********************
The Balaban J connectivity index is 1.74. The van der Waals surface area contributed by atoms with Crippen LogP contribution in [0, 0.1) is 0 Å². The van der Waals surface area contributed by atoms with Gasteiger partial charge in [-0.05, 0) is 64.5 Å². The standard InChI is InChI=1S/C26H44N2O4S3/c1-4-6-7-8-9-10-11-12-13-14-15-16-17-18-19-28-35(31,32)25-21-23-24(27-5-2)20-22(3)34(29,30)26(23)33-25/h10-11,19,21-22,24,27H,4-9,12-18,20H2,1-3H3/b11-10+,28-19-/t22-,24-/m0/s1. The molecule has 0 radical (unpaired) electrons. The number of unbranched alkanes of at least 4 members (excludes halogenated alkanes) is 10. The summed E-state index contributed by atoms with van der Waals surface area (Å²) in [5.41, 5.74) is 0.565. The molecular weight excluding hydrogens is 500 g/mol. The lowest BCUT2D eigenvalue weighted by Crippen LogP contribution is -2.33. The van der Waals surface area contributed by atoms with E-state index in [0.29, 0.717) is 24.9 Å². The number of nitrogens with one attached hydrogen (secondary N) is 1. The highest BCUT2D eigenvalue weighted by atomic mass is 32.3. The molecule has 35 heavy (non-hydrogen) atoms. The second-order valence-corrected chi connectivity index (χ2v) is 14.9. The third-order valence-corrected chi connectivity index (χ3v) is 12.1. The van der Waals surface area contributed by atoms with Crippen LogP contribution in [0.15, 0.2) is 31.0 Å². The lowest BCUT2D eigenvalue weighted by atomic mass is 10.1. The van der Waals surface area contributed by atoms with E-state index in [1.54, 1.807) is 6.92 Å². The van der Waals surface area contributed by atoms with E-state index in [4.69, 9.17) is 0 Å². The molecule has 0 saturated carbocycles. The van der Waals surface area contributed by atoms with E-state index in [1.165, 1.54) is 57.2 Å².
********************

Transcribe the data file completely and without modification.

The Balaban J connectivity index is 1.74. The van der Waals surface area contributed by atoms with Crippen LogP contribution in [0, 0.1) is 0 Å². The van der Waals surface area contributed by atoms with Gasteiger partial charge in [-0.05, 0) is 64.5 Å². The standard InChI is InChI=1S/C26H44N2O4S3/c1-4-6-7-8-9-10-11-12-13-14-15-16-17-18-19-28-35(31,32)25-21-23-24(27-5-2)20-22(3)34(29,30)26(23)33-25/h10-11,19,21-22,24,27H,4-9,12-18,20H2,1-3H3/b11-10+,28-19-/t22-,24-/m0/s1. The molecule has 0 radical (unpaired) electrons. The number of unbranched alkanes of at least 4 members (excludes halogenated alkanes) is 10. The summed E-state index contributed by atoms with van der Waals surface area (Å²) in [5.41, 5.74) is 0.565. The molecular weight excluding hydrogens is 500 g/mol. The lowest BCUT2D eigenvalue weighted by Crippen LogP contribution is -2.33. The van der Waals surface area contributed by atoms with E-state index in [0.29, 0.717) is 24.9 Å². The number of nitrogens with one attached hydrogen (secondary N) is 1. The highest BCUT2D eigenvalue weighted by atomic mass is 32.3. The molecule has 35 heavy (non-hydrogen) atoms. The second-order valence-corrected chi connectivity index (χ2v) is 14.9. The third-order valence-corrected chi connectivity index (χ3v) is 12.1. The van der Waals surface area contributed by atoms with Crippen LogP contribution in [0.15, 0.2) is 31.0 Å². The lowest BCUT2D eigenvalue weighted by atomic mass is 10.1. The van der Waals surface area contributed by atoms with E-state index in [1.54, 1.807) is 6.92 Å². The van der Waals surface area contributed by atoms with E-state index in [4.69, 9.17) is 0 Å². The molecule has 0 saturated carbocycles. The van der Waals surface area contributed by atoms with E-state index in [1.165, 1.54) is 57.2 Å².